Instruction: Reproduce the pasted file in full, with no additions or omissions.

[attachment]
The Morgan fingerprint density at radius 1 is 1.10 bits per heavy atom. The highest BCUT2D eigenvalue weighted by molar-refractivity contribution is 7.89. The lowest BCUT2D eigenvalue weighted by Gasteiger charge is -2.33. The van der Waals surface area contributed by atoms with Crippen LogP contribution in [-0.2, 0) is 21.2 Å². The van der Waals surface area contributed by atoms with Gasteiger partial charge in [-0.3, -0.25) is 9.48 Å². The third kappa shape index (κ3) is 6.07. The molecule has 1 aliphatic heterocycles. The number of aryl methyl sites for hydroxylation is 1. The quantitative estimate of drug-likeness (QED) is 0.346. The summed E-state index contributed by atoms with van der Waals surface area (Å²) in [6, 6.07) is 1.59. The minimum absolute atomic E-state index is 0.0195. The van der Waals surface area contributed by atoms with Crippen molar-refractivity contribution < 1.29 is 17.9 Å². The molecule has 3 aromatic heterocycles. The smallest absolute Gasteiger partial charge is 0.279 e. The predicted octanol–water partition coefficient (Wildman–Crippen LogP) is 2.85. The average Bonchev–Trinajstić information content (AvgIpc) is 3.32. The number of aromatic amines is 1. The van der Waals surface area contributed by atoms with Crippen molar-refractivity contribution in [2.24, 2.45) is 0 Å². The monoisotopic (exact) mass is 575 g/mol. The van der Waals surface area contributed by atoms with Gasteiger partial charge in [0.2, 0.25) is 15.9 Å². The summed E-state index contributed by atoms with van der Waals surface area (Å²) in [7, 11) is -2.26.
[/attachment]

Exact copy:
The Morgan fingerprint density at radius 1 is 1.10 bits per heavy atom. The highest BCUT2D eigenvalue weighted by molar-refractivity contribution is 7.89. The lowest BCUT2D eigenvalue weighted by Gasteiger charge is -2.33. The van der Waals surface area contributed by atoms with Crippen LogP contribution in [-0.2, 0) is 21.2 Å². The van der Waals surface area contributed by atoms with Gasteiger partial charge in [-0.3, -0.25) is 9.48 Å². The third kappa shape index (κ3) is 6.07. The molecule has 1 aliphatic heterocycles. The number of aryl methyl sites for hydroxylation is 1. The quantitative estimate of drug-likeness (QED) is 0.346. The summed E-state index contributed by atoms with van der Waals surface area (Å²) in [6, 6.07) is 1.59. The minimum absolute atomic E-state index is 0.0195. The van der Waals surface area contributed by atoms with Crippen molar-refractivity contribution < 1.29 is 17.9 Å². The molecule has 3 aromatic heterocycles. The smallest absolute Gasteiger partial charge is 0.279 e. The predicted octanol–water partition coefficient (Wildman–Crippen LogP) is 2.85. The average Bonchev–Trinajstić information content (AvgIpc) is 3.32. The number of aromatic amines is 1. The van der Waals surface area contributed by atoms with Crippen molar-refractivity contribution in [2.24, 2.45) is 0 Å². The monoisotopic (exact) mass is 575 g/mol. The van der Waals surface area contributed by atoms with Gasteiger partial charge in [0.2, 0.25) is 15.9 Å². The summed E-state index contributed by atoms with van der Waals surface area (Å²) in [7, 11) is -2.26.